I was preparing to do a video on the use of the Wicked Edge Chosera stones, and I wanted to show some still shots to show what is happening at each stage of the sharpening process on the WEPS. I ended up taking microscope pictures of the whole “solid” WEPS paddle progression – 100, 200, 400, 600, 800, 1K , diamond plates, and the 1200 and 1600 ceramic paddles.
I am posting them below since there has been more interest about choosing between the higher diamond grits, the WEPS ceramic and the Chosera and Shapton WEPS stones. I’ll be posting the Shapton and Chosera WEPS progressions shortly.
The knife is a Maestro Wu bombshell steel folding knife with the angles set to 20 degrees per side. All pictures are taken with a Veho 400x USB microscope, and the actual dimensions of the pictures are all 1mm wide by 0.75mm high.
I generally begin sharpening a new knife on the WEPS with the stock 100 diamond paddles using circles. This is an aggressive method, and as the picture below shows, it leaves seriously “crystalline” looking scratches. These random looking scratches make stock removal faster because the diamonds won’t get into ruts from a singular direction. The downside is that the leave such nasty scratches in all directions which will need to be worked out in order to prevent/minimize micro chipping at the finer stages (see my reasoning about that, here).
With the initial bevel set at the desired angle (in this case, 20 degrees per side), I can now begin the cleanup and refinement of this edge. With the 100 WEPS, I keep the angles the same, and begin using scrubbing strokes, which are basically straight up and down strokes. Scrubbing cleans up the scratches from the circles, and establishes a very flat bevel angle. You can see some very deep scratches, but they are all pretty much lined up now, but it is not ready to progress to the 200 stock diamonds yet.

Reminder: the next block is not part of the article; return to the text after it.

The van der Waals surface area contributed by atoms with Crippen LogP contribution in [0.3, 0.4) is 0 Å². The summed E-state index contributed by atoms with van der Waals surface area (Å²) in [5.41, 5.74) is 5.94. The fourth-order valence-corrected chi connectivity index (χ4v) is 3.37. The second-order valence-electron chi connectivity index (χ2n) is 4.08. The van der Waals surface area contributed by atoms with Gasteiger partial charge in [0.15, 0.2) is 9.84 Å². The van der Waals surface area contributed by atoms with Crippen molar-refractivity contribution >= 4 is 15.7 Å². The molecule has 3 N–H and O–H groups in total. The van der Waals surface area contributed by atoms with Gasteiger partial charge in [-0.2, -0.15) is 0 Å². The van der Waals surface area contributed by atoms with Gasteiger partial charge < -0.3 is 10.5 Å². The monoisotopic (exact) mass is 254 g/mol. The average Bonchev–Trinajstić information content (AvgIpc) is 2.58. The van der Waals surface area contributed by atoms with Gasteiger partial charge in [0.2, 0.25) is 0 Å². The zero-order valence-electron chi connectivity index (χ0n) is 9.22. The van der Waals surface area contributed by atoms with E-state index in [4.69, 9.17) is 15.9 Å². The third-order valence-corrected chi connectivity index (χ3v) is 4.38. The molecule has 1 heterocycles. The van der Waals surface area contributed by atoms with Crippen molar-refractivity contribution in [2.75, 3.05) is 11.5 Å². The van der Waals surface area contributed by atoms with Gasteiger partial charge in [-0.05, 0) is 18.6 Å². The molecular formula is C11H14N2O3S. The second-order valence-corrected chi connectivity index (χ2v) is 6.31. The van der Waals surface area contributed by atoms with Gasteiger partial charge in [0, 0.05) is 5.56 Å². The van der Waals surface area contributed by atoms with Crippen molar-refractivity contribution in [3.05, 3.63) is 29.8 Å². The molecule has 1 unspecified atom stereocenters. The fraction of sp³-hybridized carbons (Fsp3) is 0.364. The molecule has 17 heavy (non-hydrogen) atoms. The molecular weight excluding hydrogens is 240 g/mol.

Scrubbing may line the scratches up and make a very nice bevel, but they leave the edge slightly wavy since you are only abrading a 3/4 inch wide section at a time as you scrub. As the final step to clean up any waviness, I use a sweeping motion, which is single alternating strokes on each side of the blade, as seen below. This also minimizes the burr buildup.
From here you won’t need circles again. Each picture below follows the same scrubbing/sweeping pattern at each grit. My routine is to change grits, double check the angles with the angle cube, and then use scrubbing on each side to raise a burr, and make sure of any slight changes in angles have been removed. Then I switch to alternating sweeping strokes to clean up any waviness, and to keep burr formation to a minimum.
Below is the WEPS 200, scrubbing and sweeping. Some of the circle scratches from the 100 diamonds are still faintly visible.
The WEPS 400 Diamonds start to reveal some of the micro chipping elements from my microscope lens digging into the edge for the pictures. On the 400 Sweeping picture, you can see how the deeper scratches terminates with micro chips at the edge. At this relatively coarse stage, they can still be worked out with the 600 diamond plates.